NO. CHRTAINLY IT DOKS NOT.)"
In said Section 73, where the words
Commissioner of Public Lands appears
enclosed in quotation marks, showing
how the old laud transactions, together
with those ratified and confirmed by that
section, may be properly closed. In no
sense does it create n Territorial Office to
be continued under the Territorial Gov
ernment. There is no statement in the
Organic Act THAT THKRK SHALL HK
ANY SUCH OFPICK. The Organic Act
"Section 75. That there shall be n
Superintendent of Public Works, etc.
"Section 76. That there blinll be 11
Superintendent of Public Instruction.
"Section 77. That there shall be an
Auditor and Deputy Auditor, etc.
"Section 78. That there shall be n Sur
"Section 70. That there shall be a
High Sheriff, etc."
Nor does Section 80 cure the defects
win 11 among other things it says.
"The Governor shall nominate, nud by
and with the advice atyl consent of the
Senate of the Territory of Hawaii, ap
point the Attorney General, Treasurer,
Commissioner of Public Lauds, etc."
There is no obligation on the part of
the Senate to give cither ndvlce or con
sent to create and continue the office of
Commissioner of Public Lands, which
was not c lea ted by Congress In the
Organic Act. Absolutely no obligation,
either moral or written, llrowu nud his
pretended office should be cleaned out.
The Hoard of Trade is entitled to
credit (particularly Dr. Holland)
for havinir secured the crouuds
irottnd Rainbow lJalls for a park.
L have often wondered why that
mporlaut matter was not attended
to long ago.
It is tobe hoped thnt securing
the location of a Territorial Agri-
ultural College on this island may
not be forgotten.
J. T. Ryan.
SUl'KKMtitiOUItr AITBIt IJOYUI.
(,'oinlomus Police Methods Used to
In the unanimous decision of the
Supreme Court in the-case of Mat-
suntoto Moritaro, under sentence of
death, the Court condemns the
"sweat box" system of examining
witnesses and strongly censures
Detective Chester A. Doyle for as
saulting the defendant while under
arrest. Moritaro was convicted
and sentenced to death for the
murder of A. H. Glennou, on
Kauai, by exploding seven or eight
sticks of dynamite under his bed.
While under arrest and undergoing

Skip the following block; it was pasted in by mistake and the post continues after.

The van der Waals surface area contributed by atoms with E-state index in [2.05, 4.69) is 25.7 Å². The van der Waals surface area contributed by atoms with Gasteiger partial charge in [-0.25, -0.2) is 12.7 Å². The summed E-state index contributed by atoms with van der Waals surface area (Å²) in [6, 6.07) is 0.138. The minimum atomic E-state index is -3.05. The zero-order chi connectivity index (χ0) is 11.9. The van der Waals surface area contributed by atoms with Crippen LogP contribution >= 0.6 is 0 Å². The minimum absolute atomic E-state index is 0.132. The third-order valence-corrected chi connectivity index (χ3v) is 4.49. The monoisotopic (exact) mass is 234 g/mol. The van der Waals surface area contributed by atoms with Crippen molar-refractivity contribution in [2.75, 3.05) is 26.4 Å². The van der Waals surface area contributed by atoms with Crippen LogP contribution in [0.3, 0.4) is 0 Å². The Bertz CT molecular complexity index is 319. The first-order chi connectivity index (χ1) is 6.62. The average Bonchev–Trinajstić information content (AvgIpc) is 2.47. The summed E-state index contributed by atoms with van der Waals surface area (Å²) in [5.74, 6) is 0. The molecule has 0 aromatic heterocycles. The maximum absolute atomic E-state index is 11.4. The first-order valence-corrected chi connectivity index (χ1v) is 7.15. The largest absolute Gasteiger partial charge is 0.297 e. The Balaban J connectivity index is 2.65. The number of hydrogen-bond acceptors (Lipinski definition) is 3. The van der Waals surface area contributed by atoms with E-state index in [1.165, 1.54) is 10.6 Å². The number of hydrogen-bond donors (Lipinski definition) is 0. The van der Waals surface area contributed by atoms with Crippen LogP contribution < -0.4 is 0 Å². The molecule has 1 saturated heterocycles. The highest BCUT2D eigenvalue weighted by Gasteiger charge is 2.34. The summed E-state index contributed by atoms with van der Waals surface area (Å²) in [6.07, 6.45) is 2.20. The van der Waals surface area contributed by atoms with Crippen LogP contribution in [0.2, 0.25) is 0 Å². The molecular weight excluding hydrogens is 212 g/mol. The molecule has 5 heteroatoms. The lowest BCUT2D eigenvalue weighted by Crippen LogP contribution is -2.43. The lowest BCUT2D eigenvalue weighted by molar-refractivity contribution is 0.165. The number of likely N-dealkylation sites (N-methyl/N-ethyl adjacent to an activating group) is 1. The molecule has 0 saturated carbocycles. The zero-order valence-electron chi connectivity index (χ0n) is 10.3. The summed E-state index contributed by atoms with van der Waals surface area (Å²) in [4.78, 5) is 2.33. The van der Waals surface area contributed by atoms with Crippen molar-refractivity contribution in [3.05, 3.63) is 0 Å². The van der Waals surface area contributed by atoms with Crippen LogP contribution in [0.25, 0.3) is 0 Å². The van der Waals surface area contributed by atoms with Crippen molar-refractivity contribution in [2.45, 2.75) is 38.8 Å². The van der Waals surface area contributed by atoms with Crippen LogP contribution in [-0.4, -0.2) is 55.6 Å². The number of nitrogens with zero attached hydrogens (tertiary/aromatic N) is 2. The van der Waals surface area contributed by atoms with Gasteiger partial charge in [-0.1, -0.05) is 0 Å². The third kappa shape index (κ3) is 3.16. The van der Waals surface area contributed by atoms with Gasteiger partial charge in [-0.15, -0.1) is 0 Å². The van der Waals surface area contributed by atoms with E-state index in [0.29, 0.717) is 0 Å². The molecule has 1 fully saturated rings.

examination by the police regard
ing the details of the crime, it is
alleged Doyle cuffed and otherwise
abused the prisoner. While it is
found that the misconduct of Doyle
on the occasion two days previous
did not have any influence in caus
ing the defendant to make a con
fession, "Notwithstanding this,"
the Court says: "The action of
Doyle on the occasion calls for
severe condemnation. To lay
hands at all on one held under ar
rest was a cowardly thing to do
and a gross violation of the rights of
the prisoner. A confession made
at that time and under those cir
cumstances could not have been re
ceived in evidence, for the law can
not measure the force of the in
fluence used or decide upon the
mind of a prisoner, and therefore
excluded the declaration if any de
gree of influence has been exerted.
"The whole procedure of police
inquisition known as the 'sweat
box' is a mutter which has no war
rant of law. It is entirely at variance
with the spirit of the common
law." Continuing the Court says:
"Without holding that no interro
gation can be put by the police to
a person arrested on suspicion, such
investigations must be conducted
with a due regard for the rights of
the accused, and must be free from
browbeating, intimidation and un
due pressure of any kind."
The right shoulders of persistent
golfers' coats have to be padded,
for golf develops the left
shoulder so abnormally that, with
out this paddinc the young men
would look a little deformed.
In driving, the player's right
arm and shoulder only guide the
ball's course; it is the left arm and
shoulder that do the work. Hence
the excessive left side development,
to counteract which it is sometimes
necessary to put in the right
shoulder of the coat padding an
Tailors can always tell a golfer
by this peculiar development of his
left shoulder. Sometimes young
women play enough to get uneven
shoulders, too. The deformity,
though, is rare among young
women whereas among young men
it is common.
Ilvorjbudy Uses Clinmbnrlulii'H
"Mothers buyit for croupy chil
dren, railroad men buy it for severe
coughs and elderly people buy it
for la grippe," say Moore Uros.,
Kldon, Iowa, U. S. A. "Wc sell
more of Chamberlain's Cough Rem
edy than any other kind. It seems
to have taken the lead over several
other good brands." For sale by
the Hilo Drug Co.
Subscribe for the Tridunk
Island subscription $2.50 a year.
A Fresh and Complete
Rugs and Portieres
Mats and Matting
Suitable for Christmas Gifts
No Second -Hand Furni
ture or Goods in Stock
Select Dry Goods
E. N. HOLMES
WAIANUENUE ST., HILO I
444A4 444 444444444444